VHCS v2.4.7.1 Pro – DO NOT USE

By | 2006/08/15

I want to publically convey my disgust with the VHCS v2.4.7.1 Pro project. Anyone considering using this should go find another project. I will detail my reasons below, but the overall message is DO NOT USE VHCS.

First of all lets take a stroll down memory lane encompassing the last six months and my trouble with VHCS. Below are previous blog posts about my trouble with a huge VHCS v2.4.7.1 Pro security issue that nobody has done anything about.
May 7, 2006: Server rebuilt after being hacked

July 29, 2006: Hacked Again

July 30, 2006: Hacked Site

August 15, 2006: Hacked again, had gone unnoticed for about a week

There is a very easy to find VHCS v2.4.7.1 Pro exploit page that allows you to create an admin user on ANY VHCS v2.4.7.1 Pro (or earlier) system. The security hole is so huge that a simple javascript attack based in an html form will give complete access to any VHCS v2.4.7.1 Pro or earlier system. The only thing you need to know to take over control of a machine is the URL. (note: I have decided to omit the link to the exploit. I don’t mean to spread cracking tools, my main purpose is to point out the reason not to use VHCS.)

VHCS is vulnerable up to & including the latest VHCS v2.4.7.1 Pro. There has been no updates or work on this issue that I can find in the last six months! The developers are very aware of this issue and have done nothing to fix it! I have posted on their forums and contacted them directly, as have other people in the community, and nothing has been done! The latest news I can find on the VHCS site is about the pending 3.0 release, but that is also a dated post & no work has been done to release a security fix.

A writeup about the vulnerability, how it works & details on the lack of updating can also be found at: http://www.rs-labs.com/adv/RS-Labs-Advisory-2006-1.txt Below is an excerpt from the advisory.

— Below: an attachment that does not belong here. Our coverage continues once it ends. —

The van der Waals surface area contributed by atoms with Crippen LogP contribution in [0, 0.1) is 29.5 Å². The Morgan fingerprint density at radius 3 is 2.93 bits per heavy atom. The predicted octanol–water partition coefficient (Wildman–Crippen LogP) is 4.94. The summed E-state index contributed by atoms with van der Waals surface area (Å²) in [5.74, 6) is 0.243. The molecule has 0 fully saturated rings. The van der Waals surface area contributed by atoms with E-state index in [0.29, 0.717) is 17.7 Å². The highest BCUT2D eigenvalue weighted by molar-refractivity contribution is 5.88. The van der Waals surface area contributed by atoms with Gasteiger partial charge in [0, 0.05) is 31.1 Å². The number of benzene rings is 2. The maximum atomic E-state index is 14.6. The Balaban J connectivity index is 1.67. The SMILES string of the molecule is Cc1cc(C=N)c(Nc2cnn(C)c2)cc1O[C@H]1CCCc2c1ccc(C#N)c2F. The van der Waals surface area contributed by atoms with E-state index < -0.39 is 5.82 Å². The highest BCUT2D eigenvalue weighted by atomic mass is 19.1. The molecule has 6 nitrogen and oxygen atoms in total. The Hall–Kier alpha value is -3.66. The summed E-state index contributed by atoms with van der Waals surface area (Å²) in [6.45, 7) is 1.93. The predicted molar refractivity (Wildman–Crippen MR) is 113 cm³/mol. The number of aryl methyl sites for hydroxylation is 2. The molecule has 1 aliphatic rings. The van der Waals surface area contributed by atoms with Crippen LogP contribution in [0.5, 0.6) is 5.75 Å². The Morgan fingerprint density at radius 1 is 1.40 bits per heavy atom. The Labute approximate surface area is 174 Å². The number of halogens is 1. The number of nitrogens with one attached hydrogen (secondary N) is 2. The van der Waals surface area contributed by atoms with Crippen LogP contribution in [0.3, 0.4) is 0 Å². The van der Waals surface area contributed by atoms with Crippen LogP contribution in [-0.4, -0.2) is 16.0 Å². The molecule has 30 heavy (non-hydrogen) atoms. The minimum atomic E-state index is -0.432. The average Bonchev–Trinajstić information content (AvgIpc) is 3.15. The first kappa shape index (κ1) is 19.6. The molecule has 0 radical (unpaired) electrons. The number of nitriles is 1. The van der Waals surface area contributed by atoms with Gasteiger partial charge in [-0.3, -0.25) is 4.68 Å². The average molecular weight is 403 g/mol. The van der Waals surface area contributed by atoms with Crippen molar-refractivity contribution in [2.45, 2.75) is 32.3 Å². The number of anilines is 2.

.: [ HISTORY ]

* 19/Jan/2006: - I discovered bug #1 on VHCS while evaluating the software.

- Asked for VHCS security contact.

- Alexander Kotov contacted.

* 20/Jan/2006: - I noticed the bug was fixed in (although it was hard to detect because

vendor -one more time- did not clearly announce it on its main page).

* 05/Feb/2006: - VHCS security patch v.1 was released.

* 07/Feb/2006: - I noticed the patch release and reviewed it.

- Bugs #1 and #2 reported to vendor. At the same time, public
disclosure (because the impact was *minimum*: affected users
were indeed only the people who installed the buggy security
patch; furthermore, to be "infected" they first should have
noticed the patch release and have time to install it. First
condition is difficult to comply with, given that vendor
doesn't have any announce mailing-list).
- Vendor got angry due to public disclosure (it breaks its
security-by-obscurity policy) and refused to give any detail
to public mailing-lists neither privately to me.
- Moreover, vendor began insulting me and other VHCS users who
asked for clarifications about the security patch.
- I decided not to talk to that vendor anymore. This includes
stopping the reporting of security bugs to them. This advi-
sory will NOT be the exception.

* 08/Feb/2006: - I found bugs #3 and #4. I also built the exploit for them [3].

* 11/Feb/2006: - Advisory released.

DO NOT USE VHCS v2.4.7.1 Pro – DO NOT USE VHCS v2.4.7.1 Pro

6 thoughts on “VHCS v2.4.7.1 Pro – DO NOT USE

  1. User

    if you want to use it you should customize it, to cover all the security holes. 😉 i find it quite simple to correct the code. hint: find a php programmer with some server administration skills.

  2. junksiu

    VHCS don’t even host a forum now. So sad…

  3. Wendy

    Can you advise a replacement of VHCS?

  4. Cliff Wells

    I found major SQL injection paths in VHCS back in 2005. The developers accepted my patches, but didn’t seem to quite grasp the severity of the issue (my initial bug report was downgraded) until I submitted an exploit to SecurityTracker, then they became very eager to understand the issue. I spent an entire weekend changing literally hundreds of lines of code to force their SQL through a common function that properly sanitized and escaped their queries. I submitted this and was rewarded with complaints that a couple of pages no longer functioned. I checked and I’d omitted a semicolon on those pages. Nevermind that I had warned them about the rush job I’d done and that they’d need to review all the functionality since I didn’t use all of it myself.

    Anyway, I was left with a bad taste about both their attention to security and their rather unwelcome response to my initial bug report. I avoid them now. It’s too bad since it’s a rather nice interface.


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